Inexperienced Project Managers, regardless of their industry come to me regularly with the same two problems:-

“Regardless of how carefully I have planned my project always overruns.”

“Regardless of how carefully I have costed my project is always over budget.”

Stress ensues. Blood pressure rises. Staff work longer hours to catch up and both the management and the client are spitting blood. But for a new Project Manager, management will judge whether a project has succeeded or failed on whether it’s been delivered on time and on budget. You will need to be able to negotiate realistic budgets and successful deadlines if you want to be well respected in this career.

Almost without exception extended projects are due to one cause. The amount of time  needed to complete it has been seriously underestimated.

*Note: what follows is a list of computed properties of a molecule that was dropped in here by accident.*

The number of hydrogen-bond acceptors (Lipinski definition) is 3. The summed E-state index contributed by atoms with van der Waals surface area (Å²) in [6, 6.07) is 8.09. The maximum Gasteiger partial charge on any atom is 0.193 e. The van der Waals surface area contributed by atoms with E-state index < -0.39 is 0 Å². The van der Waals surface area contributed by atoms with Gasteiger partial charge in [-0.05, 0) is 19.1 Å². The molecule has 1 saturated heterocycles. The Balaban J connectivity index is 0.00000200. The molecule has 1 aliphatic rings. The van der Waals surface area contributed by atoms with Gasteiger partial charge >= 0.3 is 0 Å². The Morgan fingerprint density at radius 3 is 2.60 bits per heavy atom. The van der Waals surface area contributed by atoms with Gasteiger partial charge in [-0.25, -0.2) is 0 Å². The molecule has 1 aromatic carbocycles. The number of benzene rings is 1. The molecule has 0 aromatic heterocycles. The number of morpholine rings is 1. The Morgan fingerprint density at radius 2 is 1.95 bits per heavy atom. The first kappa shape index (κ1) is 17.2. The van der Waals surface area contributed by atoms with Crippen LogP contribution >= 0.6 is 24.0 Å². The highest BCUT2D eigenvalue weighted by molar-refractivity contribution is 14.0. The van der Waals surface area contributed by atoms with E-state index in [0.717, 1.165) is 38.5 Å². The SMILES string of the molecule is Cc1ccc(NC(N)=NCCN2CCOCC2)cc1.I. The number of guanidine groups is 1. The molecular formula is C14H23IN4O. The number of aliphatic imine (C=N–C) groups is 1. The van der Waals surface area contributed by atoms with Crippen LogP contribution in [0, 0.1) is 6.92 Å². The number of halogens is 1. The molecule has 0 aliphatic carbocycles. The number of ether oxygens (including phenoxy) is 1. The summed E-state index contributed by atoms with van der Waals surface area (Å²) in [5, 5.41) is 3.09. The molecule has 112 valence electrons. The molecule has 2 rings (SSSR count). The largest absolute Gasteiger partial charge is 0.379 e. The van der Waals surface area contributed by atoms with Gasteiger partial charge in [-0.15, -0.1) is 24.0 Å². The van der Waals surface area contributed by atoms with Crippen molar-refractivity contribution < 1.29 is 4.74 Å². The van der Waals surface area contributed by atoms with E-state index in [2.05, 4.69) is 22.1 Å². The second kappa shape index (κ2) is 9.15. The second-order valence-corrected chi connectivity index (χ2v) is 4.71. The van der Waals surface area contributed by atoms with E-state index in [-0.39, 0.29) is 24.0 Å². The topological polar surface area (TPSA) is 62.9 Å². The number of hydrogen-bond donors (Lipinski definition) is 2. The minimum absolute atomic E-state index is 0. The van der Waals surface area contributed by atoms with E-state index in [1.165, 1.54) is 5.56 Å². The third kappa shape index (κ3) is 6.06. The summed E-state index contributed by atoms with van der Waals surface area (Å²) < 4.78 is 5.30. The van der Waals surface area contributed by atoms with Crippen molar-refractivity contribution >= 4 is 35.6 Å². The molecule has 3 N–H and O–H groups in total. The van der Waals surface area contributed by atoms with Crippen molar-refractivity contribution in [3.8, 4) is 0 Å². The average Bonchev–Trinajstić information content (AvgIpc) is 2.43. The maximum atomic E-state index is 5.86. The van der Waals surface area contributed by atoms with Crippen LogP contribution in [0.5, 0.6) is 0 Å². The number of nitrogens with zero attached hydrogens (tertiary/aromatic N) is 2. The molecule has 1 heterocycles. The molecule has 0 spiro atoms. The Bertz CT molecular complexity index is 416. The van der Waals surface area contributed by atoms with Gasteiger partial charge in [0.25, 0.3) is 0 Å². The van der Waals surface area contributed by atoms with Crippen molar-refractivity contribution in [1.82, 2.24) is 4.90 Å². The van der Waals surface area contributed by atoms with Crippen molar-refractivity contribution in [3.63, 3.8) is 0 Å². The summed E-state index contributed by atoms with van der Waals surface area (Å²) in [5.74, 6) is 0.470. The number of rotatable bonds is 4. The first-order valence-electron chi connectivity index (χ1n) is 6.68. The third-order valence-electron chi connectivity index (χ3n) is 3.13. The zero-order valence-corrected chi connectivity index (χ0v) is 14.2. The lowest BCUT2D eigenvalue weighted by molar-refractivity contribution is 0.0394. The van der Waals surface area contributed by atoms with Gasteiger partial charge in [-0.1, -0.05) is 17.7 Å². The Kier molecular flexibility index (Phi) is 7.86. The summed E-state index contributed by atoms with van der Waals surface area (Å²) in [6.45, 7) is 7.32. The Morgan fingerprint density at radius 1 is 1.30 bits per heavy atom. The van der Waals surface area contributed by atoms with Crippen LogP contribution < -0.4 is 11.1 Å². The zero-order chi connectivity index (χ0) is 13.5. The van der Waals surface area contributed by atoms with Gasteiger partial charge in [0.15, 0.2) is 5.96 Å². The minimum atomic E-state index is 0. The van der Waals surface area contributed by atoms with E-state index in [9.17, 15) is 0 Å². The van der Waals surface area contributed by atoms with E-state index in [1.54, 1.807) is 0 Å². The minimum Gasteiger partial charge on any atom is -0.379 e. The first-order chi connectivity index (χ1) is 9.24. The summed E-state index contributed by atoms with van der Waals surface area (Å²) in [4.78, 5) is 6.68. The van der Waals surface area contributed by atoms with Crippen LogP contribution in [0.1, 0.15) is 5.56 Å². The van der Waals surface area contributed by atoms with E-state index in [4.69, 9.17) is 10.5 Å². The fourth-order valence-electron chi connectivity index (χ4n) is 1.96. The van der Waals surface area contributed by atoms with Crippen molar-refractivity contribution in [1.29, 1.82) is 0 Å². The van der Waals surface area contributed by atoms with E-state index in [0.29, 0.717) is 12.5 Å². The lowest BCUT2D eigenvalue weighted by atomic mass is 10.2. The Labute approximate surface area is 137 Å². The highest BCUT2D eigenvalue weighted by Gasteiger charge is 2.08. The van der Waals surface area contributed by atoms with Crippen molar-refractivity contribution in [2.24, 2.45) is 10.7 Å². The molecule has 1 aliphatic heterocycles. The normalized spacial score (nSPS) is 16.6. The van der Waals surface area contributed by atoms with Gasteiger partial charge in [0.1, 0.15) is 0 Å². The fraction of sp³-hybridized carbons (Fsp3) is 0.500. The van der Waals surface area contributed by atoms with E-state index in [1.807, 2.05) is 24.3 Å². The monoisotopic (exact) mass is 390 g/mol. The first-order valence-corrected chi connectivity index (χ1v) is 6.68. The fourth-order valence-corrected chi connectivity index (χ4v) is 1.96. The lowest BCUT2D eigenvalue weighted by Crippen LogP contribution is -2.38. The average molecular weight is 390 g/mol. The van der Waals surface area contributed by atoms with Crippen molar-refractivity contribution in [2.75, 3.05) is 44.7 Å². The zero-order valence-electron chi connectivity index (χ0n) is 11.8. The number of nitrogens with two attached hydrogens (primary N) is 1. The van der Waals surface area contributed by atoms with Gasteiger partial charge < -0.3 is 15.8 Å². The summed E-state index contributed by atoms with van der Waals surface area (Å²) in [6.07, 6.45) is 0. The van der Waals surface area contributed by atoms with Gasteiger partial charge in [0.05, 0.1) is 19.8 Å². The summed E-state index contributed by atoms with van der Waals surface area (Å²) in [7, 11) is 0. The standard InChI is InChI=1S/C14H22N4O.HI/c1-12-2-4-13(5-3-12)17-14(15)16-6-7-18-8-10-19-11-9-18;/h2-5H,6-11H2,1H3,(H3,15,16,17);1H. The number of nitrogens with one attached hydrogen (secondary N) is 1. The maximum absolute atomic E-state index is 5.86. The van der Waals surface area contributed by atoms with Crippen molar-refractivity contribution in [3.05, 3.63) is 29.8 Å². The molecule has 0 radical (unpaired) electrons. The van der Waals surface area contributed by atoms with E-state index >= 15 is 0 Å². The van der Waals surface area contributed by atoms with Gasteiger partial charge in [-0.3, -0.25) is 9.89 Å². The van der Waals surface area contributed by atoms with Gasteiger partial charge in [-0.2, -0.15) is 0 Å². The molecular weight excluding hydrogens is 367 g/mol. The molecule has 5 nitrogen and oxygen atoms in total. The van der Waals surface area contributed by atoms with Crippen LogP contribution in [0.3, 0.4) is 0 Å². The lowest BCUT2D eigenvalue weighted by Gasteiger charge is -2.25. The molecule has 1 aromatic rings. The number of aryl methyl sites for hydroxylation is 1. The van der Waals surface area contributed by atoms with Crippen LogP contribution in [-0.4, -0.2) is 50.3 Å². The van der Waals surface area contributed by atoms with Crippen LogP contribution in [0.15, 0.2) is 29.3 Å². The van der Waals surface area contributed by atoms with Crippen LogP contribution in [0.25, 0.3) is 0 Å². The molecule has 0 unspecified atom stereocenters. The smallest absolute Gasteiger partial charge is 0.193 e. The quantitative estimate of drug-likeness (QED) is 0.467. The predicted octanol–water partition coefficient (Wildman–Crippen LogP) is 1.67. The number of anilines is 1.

Now, certain aspects are beyond our control, unexpected events or urgent high priority work for example, but if The 80% Rule is implemented an awful lot of  new Project Managers would be more successful, less stressed and home from work at a decent time sipping Chablis and thinking about the new Italian Restaurant down the road. What is the 80% Rule?

Well, if you answer the questions above with ‘By how much?’ you’ll get an amazingly similar reply. 90% of projects that overrun do so by the same amount – 17-23%. Regardless of the minutae of the excuses. A figure which varies only marginally regardless of the industry. It should be assumed that your resources and people will only be productive for only 80% of the time.

Why? Apart from a natural over-optimism (that will often significantly underestimate the amount of time it takes to complete tasks), unexpected events should be factored in. People get sick, their family members get sick, suppliers run out of stock, accidents happens, equipment fails. You’ll need  time to have meetings and to solve problems. Part time staff and freelancers will have other commitments and may not see your project as a priority. The possibilities for delay are numerous.